Thus was I knit to man’s nature
To call my true love to my dance.


In a manger laid, and wrapped I was
So very poor, this was my chance
Between an ox and a silly poor ass
To call my true love to my dance.


Then afterwards baptized I was;
The Holy Ghost on me did glance,
My Father’s voice heard I from above,
To call my true love to my dance.

The next year, I had an excruciating voice change. I laid low in the choir, no solos, just a little background cello work, only to come back the next year at 15, with a brand new low bass voice singing a song that started “since Christ was a man…” I asked my choir director if that was deliberate, reminding him of what I sang two years earlier, and he smiled knowingly and his eyes twinkled without saying anything….it was what we made of it. I skipped confirmation…I want to make a ritual in the woods for myself, dad, and brother, working out the details.

4 J Dub December 20, 2013 at 10:12 am

Friends, along the lines of this discussion, I cannot recommend highly enough this book by Josef Pieper, “In Search of the Sacred.”

5 Matt December 20, 2013 at 11:12 am

Thank you for this very perceptive series on a significant hole in modern lifestyles. I completely agree the American culture has become (or maybe has been for some time) completely profane.

In fact, I believe our world-oriented mindsets have made some people afraid of ritual. I’ve tried to learn about a variety of religions and other cultures during my college life, but each time I get near I suddenly become afraid of learning about the sacred. My Catholic friends once invited me to their Mass, and during it I acted like a child who know’s he shouldn’t be there–going through the motions and hoping nobody notices me.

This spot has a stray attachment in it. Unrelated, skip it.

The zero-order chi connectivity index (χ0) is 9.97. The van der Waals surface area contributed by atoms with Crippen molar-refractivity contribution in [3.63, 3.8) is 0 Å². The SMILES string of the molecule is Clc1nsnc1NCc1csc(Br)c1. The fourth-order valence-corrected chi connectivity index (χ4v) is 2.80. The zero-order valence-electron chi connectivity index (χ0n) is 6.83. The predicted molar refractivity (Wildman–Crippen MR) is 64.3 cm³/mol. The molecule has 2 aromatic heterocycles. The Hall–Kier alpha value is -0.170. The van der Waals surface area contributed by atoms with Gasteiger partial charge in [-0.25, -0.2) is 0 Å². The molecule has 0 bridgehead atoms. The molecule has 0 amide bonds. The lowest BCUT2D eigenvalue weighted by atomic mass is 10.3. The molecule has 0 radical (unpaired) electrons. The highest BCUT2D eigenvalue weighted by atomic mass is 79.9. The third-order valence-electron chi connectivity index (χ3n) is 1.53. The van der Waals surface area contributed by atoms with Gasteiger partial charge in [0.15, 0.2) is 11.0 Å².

Now whenever I’m speaking with people about their beliefs, I never follow up on invitations to see and learn about their rituals. It seems to me my focus on worldly goals (inherited from my family’s attitudes) makes me feel like an offending intruder in other people’s sacred spaces.

6 Matthew December 20, 2013 at 11:36 am

I think this is such an important post, distinguishing between the sacred and profane in modern society. I do agree that adding rituals into your own life is important to build a richer life. However, are there different levels of “sacredness?” For example, a regular morning coffee and the sacrament of the Eucharist can both be rituals, and following the argument in the post are both sacred. But I think religious and non-religious people would both agree that they are not on equal planes, and I am wondering why this is so?

7 Jeffrey Kaplan December 20, 2013 at 11:45 am

Interesting article. I appreciate the secular stance on what could potentially be an incredibly polarizing topic, as there is little beyond religion and politics which can create more dissention between individuals that I know of. I also find it intersting considering the notion of the sacred as an agnostic. I find myself identifying with many of the topics presented not based on historic ritual, but rather by phenomenological experience. I try at least at some point every day to rest my stream of conciousness and simply experience the world around me as it exists, with as little of a lens that I can muster. Of course, this process is interminably impossible; I can never fully withold my own lens of the world. But in an effort to do so, I have created a ritual that has established some sacredness in my day while not forgoing my religious beliefs or lackthereof. And I find myself a better man for it.